Burning Man society is known as a Do-acracy. This means that if you have a great idea, you’re encouraged to develop that concept, take action and find other like-minded people to assist you on your new venture. This also means that the majority of the Burning Man festival is run by volunteerism. Hundreds of volunteers and the hours that they put in to Burning Man make up the backbone of the event. Without the incredible hard work and dedication that these people invest in the festival, Burning Man literally would not happen. From installing the trash fence, to giant grids of MOOP (Matter Out Of Place) sweeping, to holding space at the Temple, to street construction and conflict resolution, the volunteers of Burning Man affect every single aspect of the event. Burning Man volunteer groups are more than self-motivated, altruistic individuals; they are sub-communities and cultures all unto themselves. Joining one of these fantastic volunteer groups is more like becoming a part of a family than a work crew. Burn After Reading Magazine’s new series on volunteerism will focus on in-depth interviews with members of some of Burning Man’s most prestigious volunteer entities. It is our hope that this behind-the-scenes look into the lives of volunteers will kindle inside you the desire to do a little more, give back in a bigger way, shift your perspective and gain deeper meaning from your time on playa.
Burn After Reading Magazine got in touch with Carousel, the manager of the art department of the Temple Guardians, one of Burning Man’s most sacred and low profile volunteer groups. The Guardians hold space at the Temple for the entirety of Burning Man, ensuring the safety and comfort of both the participants and the Temple.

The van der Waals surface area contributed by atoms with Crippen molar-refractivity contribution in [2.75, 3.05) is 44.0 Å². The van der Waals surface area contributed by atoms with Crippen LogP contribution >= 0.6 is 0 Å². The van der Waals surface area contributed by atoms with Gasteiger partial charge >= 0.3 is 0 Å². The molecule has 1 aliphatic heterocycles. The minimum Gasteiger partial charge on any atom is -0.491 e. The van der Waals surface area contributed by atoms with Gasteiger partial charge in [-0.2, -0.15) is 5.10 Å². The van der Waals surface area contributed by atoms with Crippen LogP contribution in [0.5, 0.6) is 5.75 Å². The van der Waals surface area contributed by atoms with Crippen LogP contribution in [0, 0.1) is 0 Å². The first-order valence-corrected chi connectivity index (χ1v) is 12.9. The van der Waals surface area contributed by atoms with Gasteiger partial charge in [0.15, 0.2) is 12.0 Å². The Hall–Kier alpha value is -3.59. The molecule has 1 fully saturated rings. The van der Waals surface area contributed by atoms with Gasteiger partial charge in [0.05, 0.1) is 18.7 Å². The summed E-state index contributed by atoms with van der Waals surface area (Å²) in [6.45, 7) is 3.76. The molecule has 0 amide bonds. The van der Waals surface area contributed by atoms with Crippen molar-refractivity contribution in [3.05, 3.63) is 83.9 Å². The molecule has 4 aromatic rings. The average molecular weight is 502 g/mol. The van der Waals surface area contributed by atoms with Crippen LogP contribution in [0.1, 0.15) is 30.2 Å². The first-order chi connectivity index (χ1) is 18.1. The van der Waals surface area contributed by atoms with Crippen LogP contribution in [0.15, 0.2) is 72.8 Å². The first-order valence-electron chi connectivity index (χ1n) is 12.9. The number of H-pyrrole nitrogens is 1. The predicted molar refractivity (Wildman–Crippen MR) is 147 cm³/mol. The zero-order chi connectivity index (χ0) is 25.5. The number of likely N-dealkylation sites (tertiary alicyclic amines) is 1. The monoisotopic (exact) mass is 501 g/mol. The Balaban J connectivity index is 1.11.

How did you become a guardian?
In 2008, I received an email from the Portland area Burning Man email list about the Temple Guardians looking for volunteers. I had been deeply interested in being a part of the Temple for years and decided that I would volunteer for a shift. I ended up taking four shifts and the Temple burn perimeter, and I knew then that the Temple would be the reason I was coming back to Black Rock City again the next year.
How long have you been attending BM?
This will be my fifth year out on playa.
How were the Temple Guardians formed?
Termeh could tell you better than I can about that, she actually did that work, but I am happy to tell you what I know. In 2002, some participants thought it would be nice to have a protective and grounding influence at the Temple during the night. The group operated on the fringes, never being a part of any BMOrg department until 2011. They are always self-organized by people who were passionate about the Temple and preserving that sacred space for everyone. The Temple Guardians grew organically, and as the needs of the Temple grew, we have done our best to change with those needs.
What’s the most beautiful thing you’ve witnessed as a Temple Guardian?
Sunrise at the Temple, without a doubt.
What’s the most difficult challenge you’ve faced as lead of the Temple Guardians?
Every Temple and every year is a new challenge. I am fortunate to be backed by an amazing team in the Art department, as well as great Guardians who do everything from helping lead the group to getting in and doing the day to day work at the Temple. My biggest challenge year after year tends to be at the Temple burn, there are a number of different departments and teams that all have to work together that night, and being the coordination point for that is both the biggest challenge and also the high point at Burning Man for me.